Can Sprint Move Higher?

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With shares of Sprint (NYSE:S) trading around $9, is S an OUTPERFORM, WAIT AND SEE, or STAY AWAY? Let’s analyze the stock with the relevant sections of our CHEAT SHEET investing framework:

T = Trends for a Stock’s Movement

Sprint offers wireless and landline communications products and services to individuals and businesses in the United States. Through its two segments, Wireless and Wireline, it offers voice and data transmission services to subscribers in all 50 states, Puerto Rico, and the United States Virgin Islands under the Sprint corporate brand, which includes its retail brands of Sprint, Nextel, Boost Mobile, Virgin Mobile, and Assurance Wireless. An increasing share of the population is opting for these communications products and services, fueling profits for Sprint.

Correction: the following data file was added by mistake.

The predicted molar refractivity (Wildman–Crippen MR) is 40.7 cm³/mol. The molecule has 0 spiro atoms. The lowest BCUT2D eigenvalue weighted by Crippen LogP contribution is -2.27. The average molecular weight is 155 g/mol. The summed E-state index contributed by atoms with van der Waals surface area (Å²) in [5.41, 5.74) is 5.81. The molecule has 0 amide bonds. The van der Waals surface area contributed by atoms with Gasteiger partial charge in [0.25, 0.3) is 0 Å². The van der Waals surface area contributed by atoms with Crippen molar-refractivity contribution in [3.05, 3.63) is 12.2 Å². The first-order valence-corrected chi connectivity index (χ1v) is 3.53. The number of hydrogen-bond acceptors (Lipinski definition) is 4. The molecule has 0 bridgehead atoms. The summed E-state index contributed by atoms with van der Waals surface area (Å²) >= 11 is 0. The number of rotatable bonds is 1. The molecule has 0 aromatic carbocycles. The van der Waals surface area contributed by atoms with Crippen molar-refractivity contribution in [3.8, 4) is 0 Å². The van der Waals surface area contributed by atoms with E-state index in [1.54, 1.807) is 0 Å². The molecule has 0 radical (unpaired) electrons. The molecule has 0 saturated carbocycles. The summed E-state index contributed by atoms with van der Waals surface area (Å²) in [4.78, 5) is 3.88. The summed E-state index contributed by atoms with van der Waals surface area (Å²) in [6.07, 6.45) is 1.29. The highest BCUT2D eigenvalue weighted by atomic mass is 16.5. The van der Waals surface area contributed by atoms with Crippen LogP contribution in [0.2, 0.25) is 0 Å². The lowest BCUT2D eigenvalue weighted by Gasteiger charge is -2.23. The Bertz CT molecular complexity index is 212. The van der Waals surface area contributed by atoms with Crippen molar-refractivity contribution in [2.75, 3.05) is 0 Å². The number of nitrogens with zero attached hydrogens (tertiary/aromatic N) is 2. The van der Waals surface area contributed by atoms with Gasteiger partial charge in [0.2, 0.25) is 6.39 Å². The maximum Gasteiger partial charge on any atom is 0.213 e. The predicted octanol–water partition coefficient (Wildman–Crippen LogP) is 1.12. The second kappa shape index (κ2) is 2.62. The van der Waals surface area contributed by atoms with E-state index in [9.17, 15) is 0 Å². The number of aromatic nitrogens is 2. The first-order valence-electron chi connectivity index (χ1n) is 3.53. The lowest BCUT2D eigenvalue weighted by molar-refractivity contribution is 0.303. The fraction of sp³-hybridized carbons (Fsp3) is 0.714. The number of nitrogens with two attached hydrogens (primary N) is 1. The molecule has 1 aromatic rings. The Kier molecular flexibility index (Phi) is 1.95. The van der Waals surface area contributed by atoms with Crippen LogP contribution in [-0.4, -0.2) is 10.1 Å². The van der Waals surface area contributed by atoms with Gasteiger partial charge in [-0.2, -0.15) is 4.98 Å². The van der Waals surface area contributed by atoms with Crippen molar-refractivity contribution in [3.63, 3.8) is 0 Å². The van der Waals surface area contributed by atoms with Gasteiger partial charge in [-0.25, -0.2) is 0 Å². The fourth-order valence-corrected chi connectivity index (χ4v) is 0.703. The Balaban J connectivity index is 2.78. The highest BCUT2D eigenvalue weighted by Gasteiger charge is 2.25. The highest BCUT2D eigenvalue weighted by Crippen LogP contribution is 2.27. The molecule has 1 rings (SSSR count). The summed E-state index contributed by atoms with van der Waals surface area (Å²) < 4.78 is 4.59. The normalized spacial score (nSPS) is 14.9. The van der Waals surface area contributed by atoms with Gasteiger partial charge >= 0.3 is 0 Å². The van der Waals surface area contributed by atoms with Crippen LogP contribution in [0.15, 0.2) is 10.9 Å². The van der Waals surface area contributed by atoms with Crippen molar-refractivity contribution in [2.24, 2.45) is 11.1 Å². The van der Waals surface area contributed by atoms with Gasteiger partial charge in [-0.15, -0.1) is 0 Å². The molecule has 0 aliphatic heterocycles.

Sprint is cutting more than 1,400 jobs across the country, according to a recent report from CNET and FierceWireless. The company is closing call centers and underperforming retail stores, as well as cutting jobs related to refurbishing phones. The company laid off 330 technical consultants, closed 150 service and repair centers, and shuttered its 55 worst performing retail stores. The actions were part of a larger cost-cutting plan that was originally announced in January.

A Sprint spokesperson declined to give an exact number of jobs that are being cut. “We stated in January that we would be going through this process during the first half of 2014,” she said. “A final total figure has not been determined, but the majority of reductions are complete,” she added, per FierceWireless. Sprint is hoping that cutting costs will enable it to upgrade and overhaul its existing network, replacing its 3G network for better performance and adding in 4G LTE. Earlier this year, Sprint announced that customers would have to “pardon our dust,” as customers may experience inconveniences due to the network’s growing pains.

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